"You may call me Black," the laughing figure said. When she’d completed another full circle, he would be able to raise a hand and touch her. "You will be my consort. Together we will rule this world in the name of Lord Scorpion, Who rules all!"
Sharina remembered tearing the dream apart to escape the night before, but her fingers wouldn’t close now. "Cashel," she said, but the name was so faint a whisper that even she couldn’t be sure that she’d spoken.
"Ordinarily I would have waited for you to awaken normally," the rat said in a conversational voice. "From the way you were thrashing about, though, I didn’t think you’d mind. My name is Burne, princess."
* * *
Gaur had cobblestone streets, which Ilna disliked intensely. The alleys to either side were so narrow that the three-story stone buildings overhung most of the pavement. Even here on the High Street, Ilna felt like she was walking up a canyon toward the gray limestone bluff lowering above the town.
She smiled slightly. She had walked up canyons, and into caves, when necessary. She didn’t like stone, true, but there was very little she did like. She’d deal with Gaur the way she dealt with everything else.
The shopkeepers they’d met were deferential, though they also seemed rather cautious. People going the other way in the street mostly bowed to Brincisa, but a few turned their heads toward the wall till she was past.
"Rice farming and trade on the river," Brincisa said, apparently unconcerned by the question. "There was a special tax to pay for digging a canal after the river shifted its course during the Change."
She smiled with a kind of humor. "The town elders didn’t assess us," she went on, "but my husband and I chose to make a payment without being asked. The money was of no significance, and we prefer to be on good terms with our neighbors – so long as they remain respectful."
"Is your husband expecting our arrival?" Ilna said. She was knotting patterns as she walked, but out of courtesy she didn’t look at them. She too preferred to be on good – well, neutral, in her case – terms with those she had to deal with.
"My husband Hutton died three days ago, mistress," Brincisa said with a smile of cool amusement. "That’s part of why I need your help. But our discussion can wait till we’re at leisure in my workroom."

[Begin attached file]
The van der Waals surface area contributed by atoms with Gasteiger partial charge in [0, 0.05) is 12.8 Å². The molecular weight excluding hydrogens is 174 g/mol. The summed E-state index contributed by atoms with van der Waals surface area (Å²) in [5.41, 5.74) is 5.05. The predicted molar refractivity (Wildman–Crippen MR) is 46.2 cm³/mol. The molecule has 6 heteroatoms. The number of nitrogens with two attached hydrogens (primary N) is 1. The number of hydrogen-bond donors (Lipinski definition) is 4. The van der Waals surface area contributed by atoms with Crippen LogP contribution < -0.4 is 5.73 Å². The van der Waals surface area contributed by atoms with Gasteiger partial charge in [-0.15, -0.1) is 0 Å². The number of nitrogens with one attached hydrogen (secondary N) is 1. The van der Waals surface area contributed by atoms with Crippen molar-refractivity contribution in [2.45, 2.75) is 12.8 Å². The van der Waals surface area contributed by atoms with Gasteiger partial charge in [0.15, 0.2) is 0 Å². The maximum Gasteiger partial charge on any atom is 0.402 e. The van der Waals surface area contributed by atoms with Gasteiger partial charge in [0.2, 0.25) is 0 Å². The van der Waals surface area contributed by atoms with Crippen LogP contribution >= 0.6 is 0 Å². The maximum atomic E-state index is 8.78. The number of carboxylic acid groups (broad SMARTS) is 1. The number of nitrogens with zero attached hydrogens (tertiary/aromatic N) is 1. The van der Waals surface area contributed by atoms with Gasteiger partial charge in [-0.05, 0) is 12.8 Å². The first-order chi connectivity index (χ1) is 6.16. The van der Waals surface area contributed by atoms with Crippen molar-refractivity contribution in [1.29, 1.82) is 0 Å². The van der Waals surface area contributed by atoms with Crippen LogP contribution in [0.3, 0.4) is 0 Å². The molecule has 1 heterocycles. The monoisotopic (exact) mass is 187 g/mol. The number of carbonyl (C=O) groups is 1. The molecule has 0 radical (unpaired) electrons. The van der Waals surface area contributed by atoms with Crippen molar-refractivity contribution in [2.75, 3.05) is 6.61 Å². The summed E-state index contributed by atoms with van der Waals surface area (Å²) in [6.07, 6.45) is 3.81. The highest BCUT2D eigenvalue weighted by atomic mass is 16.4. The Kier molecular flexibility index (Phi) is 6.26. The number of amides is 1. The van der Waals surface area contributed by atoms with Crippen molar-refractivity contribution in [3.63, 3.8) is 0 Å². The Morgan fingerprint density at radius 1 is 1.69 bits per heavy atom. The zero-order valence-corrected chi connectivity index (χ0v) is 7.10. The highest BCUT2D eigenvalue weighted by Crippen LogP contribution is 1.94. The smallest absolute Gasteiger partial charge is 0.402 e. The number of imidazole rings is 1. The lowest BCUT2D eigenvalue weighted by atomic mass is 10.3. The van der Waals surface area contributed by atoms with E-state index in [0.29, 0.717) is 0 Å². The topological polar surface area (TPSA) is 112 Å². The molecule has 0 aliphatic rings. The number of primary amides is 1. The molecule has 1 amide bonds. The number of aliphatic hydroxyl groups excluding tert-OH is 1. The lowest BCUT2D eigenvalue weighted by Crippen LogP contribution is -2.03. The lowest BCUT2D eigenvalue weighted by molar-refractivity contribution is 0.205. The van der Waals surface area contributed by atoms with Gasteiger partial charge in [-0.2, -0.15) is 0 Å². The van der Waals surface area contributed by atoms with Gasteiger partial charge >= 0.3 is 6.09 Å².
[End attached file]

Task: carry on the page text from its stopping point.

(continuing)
She paused and gestured to the house on her right. A servant in the familiar dark livery held open one panel of an ornate double door. It occurred to Ilna that she’d never heard Brincisa’s servants speak, though they were perfectly ordinary to look at. Perhaps they were just well trained.
She entered and started up the stairs of dark wood. The staircase beside this one led down from the door’s other panel toward a basement. Behind her Ingens said, "Mistress Brincisa? This house – how were you able to build it?"
She paused. If her voice had been cool before, it was as stark as a winter storm when she continued, "Now – you may either come in or stay where you are, Master Ingens. What you may not do is trouble me again with your questions. Do you understand?"
Ilna counted the floors absently with quick knots in her fabric, one and one and one and finally one more; the fingers of one hand, four. Not only was Brincisa’s house made of different material from the rest of Gaur, it was taller. The molded plaques set into the brickwork over windows were too ornate for Ilna’s taste, but she had to admit that they were tasteful.
Each floor had a central hall with doors set around it. There was only one door on the uppermost hallway, closed like the others. Ilna stopped beside it and waited for the others to join her. Brincisa touched the panel; an unseen latch clicked and the door swung open.
Save for the hall and staircase, the upper floor was a single high room lighted through a ceiling covered with slats of mica; it cast a faintly bluish shimmer over everything. The walls were frescoed with a base color of fresh cream. Roundels of green and gold framed the doorway and alcoves – there were no windows – and sea creatures swam in the upper registers.